A new poll was released showing that 74 percent of Utahns support medical cannabis. Other recent polls have showed similar levels of support.
With legislative inaction, a group now puts forward a citizen petition which would set up a medical marijuana (non-smoking) system in Utah, where a limited number of registered growers would provide types of marijuana to be prescribed by a limited number of doctors for specific diseases and/or chronic pain.
Here are some of the interesting numbers found by Jones in his latest survey:
-- Utah Republicans favor passage of the citizen initiative on MM, 61-35 percent.
-- Democrats really like the idea, 93-7 percent.
-- Political independents, who don’t belong to any political party, favor MM, 87-13 percent.
-- Even those who self-described themselves as politically “very conservative” favor medical marijuana legalization, 51-42 percent.
-- The “somewhat conservatives,” favor it, 71-25; the “moderates” like the petition, 84-14 percent; “somewhat liberals,” 92-8 percent; and the “very liberals,” 97-2 percent.
Those who said they are “somewhat active” in the LDS Church like MM, 80-15 percent; former Mormons who have left the faith like it, 87-5 percent; Catholics favor MM, 80-20 percent; Protestants (which includes born-again Christians), 61-26 percent; and those with no religion like it, 96-4 percent.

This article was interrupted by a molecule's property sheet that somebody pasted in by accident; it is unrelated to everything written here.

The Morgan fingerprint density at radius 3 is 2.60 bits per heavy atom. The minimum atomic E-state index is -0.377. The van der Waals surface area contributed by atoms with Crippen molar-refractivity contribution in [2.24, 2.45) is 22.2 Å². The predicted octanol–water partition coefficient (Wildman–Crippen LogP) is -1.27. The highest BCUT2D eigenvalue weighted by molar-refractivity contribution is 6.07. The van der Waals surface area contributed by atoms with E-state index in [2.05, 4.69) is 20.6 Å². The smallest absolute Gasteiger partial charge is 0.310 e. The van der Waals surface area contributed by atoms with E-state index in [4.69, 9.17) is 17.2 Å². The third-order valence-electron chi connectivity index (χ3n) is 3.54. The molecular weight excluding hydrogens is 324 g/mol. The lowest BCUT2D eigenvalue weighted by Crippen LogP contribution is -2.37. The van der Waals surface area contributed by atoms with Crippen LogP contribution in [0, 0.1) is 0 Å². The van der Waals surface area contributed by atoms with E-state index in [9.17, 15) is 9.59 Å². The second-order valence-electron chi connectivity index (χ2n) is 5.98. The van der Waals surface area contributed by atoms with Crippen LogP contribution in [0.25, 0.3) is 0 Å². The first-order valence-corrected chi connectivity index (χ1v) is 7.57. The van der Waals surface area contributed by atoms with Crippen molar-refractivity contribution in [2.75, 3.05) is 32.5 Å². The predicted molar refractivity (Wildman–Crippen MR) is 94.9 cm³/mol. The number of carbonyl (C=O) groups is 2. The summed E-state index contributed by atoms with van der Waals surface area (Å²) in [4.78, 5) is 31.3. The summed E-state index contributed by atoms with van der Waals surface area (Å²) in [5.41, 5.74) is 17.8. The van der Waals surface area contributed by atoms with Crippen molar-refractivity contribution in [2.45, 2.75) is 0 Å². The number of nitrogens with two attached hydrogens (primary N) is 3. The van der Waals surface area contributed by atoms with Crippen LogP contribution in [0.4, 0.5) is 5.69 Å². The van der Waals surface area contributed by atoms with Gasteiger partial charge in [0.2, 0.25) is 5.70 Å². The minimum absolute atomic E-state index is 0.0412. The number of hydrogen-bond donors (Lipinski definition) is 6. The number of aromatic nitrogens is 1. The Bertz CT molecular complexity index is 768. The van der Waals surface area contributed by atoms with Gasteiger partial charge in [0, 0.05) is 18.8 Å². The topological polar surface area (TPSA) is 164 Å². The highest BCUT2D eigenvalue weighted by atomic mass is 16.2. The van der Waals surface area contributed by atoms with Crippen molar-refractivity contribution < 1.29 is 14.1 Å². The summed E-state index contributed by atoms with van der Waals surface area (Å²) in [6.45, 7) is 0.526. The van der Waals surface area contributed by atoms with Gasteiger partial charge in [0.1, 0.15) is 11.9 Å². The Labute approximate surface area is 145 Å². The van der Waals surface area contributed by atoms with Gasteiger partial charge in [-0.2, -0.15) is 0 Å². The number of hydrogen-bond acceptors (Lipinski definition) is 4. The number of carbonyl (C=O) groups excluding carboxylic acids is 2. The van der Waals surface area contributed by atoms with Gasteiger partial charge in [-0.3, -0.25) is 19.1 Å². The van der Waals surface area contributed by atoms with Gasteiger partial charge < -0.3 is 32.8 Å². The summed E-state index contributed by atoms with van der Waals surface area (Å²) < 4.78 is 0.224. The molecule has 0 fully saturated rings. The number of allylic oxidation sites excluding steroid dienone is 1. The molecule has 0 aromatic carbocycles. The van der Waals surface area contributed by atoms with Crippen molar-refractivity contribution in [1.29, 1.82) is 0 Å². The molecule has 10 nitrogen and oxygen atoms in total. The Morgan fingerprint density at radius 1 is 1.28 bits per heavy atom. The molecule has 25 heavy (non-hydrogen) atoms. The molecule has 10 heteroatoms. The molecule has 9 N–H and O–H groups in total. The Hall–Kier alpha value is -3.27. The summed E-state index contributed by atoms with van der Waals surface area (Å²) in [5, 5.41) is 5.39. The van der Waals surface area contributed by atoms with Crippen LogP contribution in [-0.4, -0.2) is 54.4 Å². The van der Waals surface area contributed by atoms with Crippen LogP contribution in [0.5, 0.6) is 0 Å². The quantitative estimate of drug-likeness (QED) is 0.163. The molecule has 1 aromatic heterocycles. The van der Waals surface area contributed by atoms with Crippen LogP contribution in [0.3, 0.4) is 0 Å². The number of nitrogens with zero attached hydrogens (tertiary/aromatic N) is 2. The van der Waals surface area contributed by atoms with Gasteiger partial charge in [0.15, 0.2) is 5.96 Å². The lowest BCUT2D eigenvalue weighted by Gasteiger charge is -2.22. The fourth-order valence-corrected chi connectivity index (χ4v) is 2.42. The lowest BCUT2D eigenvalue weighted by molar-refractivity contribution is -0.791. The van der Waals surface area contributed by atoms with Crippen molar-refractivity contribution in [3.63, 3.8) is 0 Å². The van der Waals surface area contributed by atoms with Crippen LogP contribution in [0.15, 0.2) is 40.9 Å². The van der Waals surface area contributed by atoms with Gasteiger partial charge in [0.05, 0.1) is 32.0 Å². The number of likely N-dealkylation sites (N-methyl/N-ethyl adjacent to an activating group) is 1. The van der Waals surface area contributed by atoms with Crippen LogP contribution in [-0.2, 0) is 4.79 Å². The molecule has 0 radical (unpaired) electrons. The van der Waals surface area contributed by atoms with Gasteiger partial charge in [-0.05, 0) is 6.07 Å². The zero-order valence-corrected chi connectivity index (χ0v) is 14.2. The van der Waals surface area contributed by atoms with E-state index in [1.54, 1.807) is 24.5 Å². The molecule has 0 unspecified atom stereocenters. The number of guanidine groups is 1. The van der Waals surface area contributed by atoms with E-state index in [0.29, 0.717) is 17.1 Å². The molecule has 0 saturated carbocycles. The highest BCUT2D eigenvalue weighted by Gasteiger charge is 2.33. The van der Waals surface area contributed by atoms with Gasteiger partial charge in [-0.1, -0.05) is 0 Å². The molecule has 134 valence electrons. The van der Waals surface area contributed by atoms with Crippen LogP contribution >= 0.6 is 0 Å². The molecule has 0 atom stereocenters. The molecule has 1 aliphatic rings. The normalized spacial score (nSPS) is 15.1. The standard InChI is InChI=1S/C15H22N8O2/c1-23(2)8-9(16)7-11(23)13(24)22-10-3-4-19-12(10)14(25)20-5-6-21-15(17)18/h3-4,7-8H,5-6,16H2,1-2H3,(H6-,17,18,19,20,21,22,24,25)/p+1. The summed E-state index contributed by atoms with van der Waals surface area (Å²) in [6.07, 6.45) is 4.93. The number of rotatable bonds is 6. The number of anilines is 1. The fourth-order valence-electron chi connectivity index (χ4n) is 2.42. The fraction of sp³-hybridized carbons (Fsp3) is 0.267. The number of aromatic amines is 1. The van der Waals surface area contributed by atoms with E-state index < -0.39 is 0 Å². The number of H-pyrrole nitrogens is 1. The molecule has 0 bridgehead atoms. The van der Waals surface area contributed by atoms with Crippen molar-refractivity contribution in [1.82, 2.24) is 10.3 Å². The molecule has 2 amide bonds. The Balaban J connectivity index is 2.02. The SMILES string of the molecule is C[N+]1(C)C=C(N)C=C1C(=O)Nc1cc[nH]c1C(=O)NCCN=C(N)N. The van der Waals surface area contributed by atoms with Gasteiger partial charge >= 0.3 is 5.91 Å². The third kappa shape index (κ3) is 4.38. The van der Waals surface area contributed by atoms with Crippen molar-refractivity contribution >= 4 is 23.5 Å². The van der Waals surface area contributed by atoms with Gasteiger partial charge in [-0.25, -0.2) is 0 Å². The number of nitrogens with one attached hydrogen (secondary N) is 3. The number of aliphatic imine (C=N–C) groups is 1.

The Utah Patients Coalition held a news conference on Thursday to announce the official launch of signature gathering efforts to get a medical marijuana initiative on the Nov. 2018 ballot. Volunteers began collecting signatures in downtown Salt Lake City immediately following the event.
The Utah Medical Cannabis Act received approval from Lt. Governor Spencer Cox on August 10 to begin gathering signatures after supporters held 10 public hearings across the state and met with various state departments and stakeholders. More than 113,000 valid signatures are required to qualify for the ballot.
Good 4 Utah reports:
They are due April 15, 2018, but this group wants to get all the signatures turned in before the 2018 Legislative Session starts.